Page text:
The United States has also witnessed a significant shift in the role of women in the work force. Although the household appliance boom contributed to the movement, World War II significantly increased female representation by approximately 10% as 350,000 women served in the U.S. Armed Forces, 100,000 in the Woman’s Army Corp, and 27,000 were members of the Naval Reserve program known as the Women Accepted for Volunteer Emergency Service (WAVES). In addition, more women have increasingly continued to work after marriage as compared to the early part of the century when women exited the labor force at marriage. Moreover, approximately 31% of heterosexual married or cohabitating couples report that women are the main household provider (Parker & Stepler, 2017). Women are also receiving more bachelor’s, master’s, and doctoral degrees than men and are landing more mid-level managerial roles than their male counterparts as well. Women have increased their participation in the labor force, their earning power, their leadership presence, and their contributions to household income; the gender pay gap continues to narrow. Today’s leaders need to be comfortable working across gender lines, leveraging and leaning on each other’s strengths.
There are more generational cohorts working together that ever before—engaging generational diversity is not optional, it is critical for organizational success. Boomers are turning sixty-five and exiting the workforce at the rate of 10,000 per day and leaving knowledge gaps known as “brain drain” in the wake of their departure. Generation X is in its prime working years and planning to work past retirement due to their lack of confidence in Social Security’s ability to provide full-benefits when they are of retirement age. Millennials are challenging employers to create innovative ways to attract and keep them happy as they will represent 75% of the global workforce by 2025 (Schawbel, 2011). Finally, Generation Z is coming of age and seeking to find its home in a complex and constantly changing environment. The youngest are entering middle school and the oldest are exiting college and entering the labor force. Generation Z will serve as the succession plan for retiring Boomers, replacing the intellectual, moral, and cultural climate of previous generations with its own (Aguas, 2018).
Advancements in technology and innovation have influenced the methods and speed in which people navigate their lives. Smartphones, tablets, and wireless earbuds are the norm—they keep users globally connected in real-time 24/7 through a variety of social networking and informational outlets: Instagram, Snapchat, online video gaming, and “Youtubing” are among the most popular. Artificial intelligence and robotics are becoming more common in the workplace. The way users utilize the Web has also evolved over the last two decades. Early on, producers generated and posted content, and users went to company sites to learn more about an organization. Sites were limited to a “Home” page, an “About Us” page, and a “Contact Us” page. Today, Web 2.0 allows users to review job postings, apply for open positions, order products, read and contribute to blogs, review product specifications and nutritional values, support an organization’s social responsibility efforts, or download software updates. Crowd-service review sites like Yelp, Google Review, and the Better Business Bureau are providing consumers and organizations with valuable information regarding their experiences. Companies are actively listening and reacting to postings to promote, protect, and improve their brand reputation.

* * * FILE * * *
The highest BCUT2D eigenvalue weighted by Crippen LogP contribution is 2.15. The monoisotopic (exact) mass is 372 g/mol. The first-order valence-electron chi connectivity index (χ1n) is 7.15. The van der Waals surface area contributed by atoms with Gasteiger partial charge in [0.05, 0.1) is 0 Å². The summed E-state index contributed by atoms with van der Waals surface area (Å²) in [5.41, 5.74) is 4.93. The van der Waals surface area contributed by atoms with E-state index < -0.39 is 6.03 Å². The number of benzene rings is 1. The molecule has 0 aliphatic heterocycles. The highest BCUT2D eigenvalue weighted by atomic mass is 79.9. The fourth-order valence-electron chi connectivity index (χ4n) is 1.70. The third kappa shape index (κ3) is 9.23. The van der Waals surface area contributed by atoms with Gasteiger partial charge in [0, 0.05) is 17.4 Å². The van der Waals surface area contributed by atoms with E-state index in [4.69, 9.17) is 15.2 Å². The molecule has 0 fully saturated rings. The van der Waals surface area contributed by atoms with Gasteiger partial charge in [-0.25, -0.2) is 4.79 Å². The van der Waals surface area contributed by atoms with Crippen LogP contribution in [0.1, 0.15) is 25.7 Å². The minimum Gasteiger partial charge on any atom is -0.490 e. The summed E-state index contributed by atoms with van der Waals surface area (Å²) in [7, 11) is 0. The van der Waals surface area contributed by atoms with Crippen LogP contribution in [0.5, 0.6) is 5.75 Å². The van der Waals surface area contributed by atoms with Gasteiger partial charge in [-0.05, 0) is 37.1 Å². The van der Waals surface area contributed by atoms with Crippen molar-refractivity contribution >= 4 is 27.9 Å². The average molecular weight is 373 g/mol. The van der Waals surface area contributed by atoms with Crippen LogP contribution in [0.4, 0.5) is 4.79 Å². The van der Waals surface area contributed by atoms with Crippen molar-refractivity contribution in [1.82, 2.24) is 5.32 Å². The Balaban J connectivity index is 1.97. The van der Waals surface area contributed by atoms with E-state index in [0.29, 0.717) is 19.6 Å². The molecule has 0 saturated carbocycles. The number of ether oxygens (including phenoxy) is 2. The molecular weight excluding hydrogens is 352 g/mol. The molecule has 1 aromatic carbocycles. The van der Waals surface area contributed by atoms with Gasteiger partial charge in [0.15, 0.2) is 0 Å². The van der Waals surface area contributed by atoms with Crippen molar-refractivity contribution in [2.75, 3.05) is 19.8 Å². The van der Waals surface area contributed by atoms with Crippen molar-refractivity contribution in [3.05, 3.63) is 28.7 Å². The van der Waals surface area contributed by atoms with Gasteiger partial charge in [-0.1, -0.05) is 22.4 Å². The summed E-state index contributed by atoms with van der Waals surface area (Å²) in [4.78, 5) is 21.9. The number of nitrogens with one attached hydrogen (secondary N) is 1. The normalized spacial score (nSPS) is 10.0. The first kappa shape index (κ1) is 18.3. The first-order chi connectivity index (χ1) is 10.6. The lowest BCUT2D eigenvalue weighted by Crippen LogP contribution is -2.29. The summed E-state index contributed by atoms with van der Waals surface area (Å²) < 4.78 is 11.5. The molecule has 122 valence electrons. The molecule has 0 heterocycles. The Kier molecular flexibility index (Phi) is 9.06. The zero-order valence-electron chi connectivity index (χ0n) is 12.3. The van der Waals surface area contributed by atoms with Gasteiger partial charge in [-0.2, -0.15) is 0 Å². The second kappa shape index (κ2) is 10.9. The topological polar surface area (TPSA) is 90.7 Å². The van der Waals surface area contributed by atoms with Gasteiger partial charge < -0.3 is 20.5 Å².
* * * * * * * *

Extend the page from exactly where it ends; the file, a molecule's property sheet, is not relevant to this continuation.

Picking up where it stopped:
Sustainability can be described as protecting the natural and ecological environments and human health, while driving innovation and not compromising our way of life. When we think of sustainability, we consider renewable fuel sources, reducing carbon emissions, protecting environments and keeping the delicate ecosystems of our planet in balance. While companies like Starbucks are investing in sustainable farming, Coca Cola is focusing on water stewardship and the State of California is moving towards LEED (Leadership in Energy and Environmental Design) certified buildings. Social entrepreneur and Dutch inventor Boyan Slat has developed technology designed to rid the world’s oceans of plastic, and Brooklyn-based Matt LaRosa founded a year-round, self-regulating indoor aquaponic system that has enabled the farming of ready-to-eat plants and fish.
The megatrends are defining the present and shaping the future by their impact on businesses, economies, industries, societies and individual lives. Organizations and leaders that understanding the thick, yet delicate interwoven tapestry between these large and transformative megatrends will best position themselves for a sustained, long-term, competitive advantage.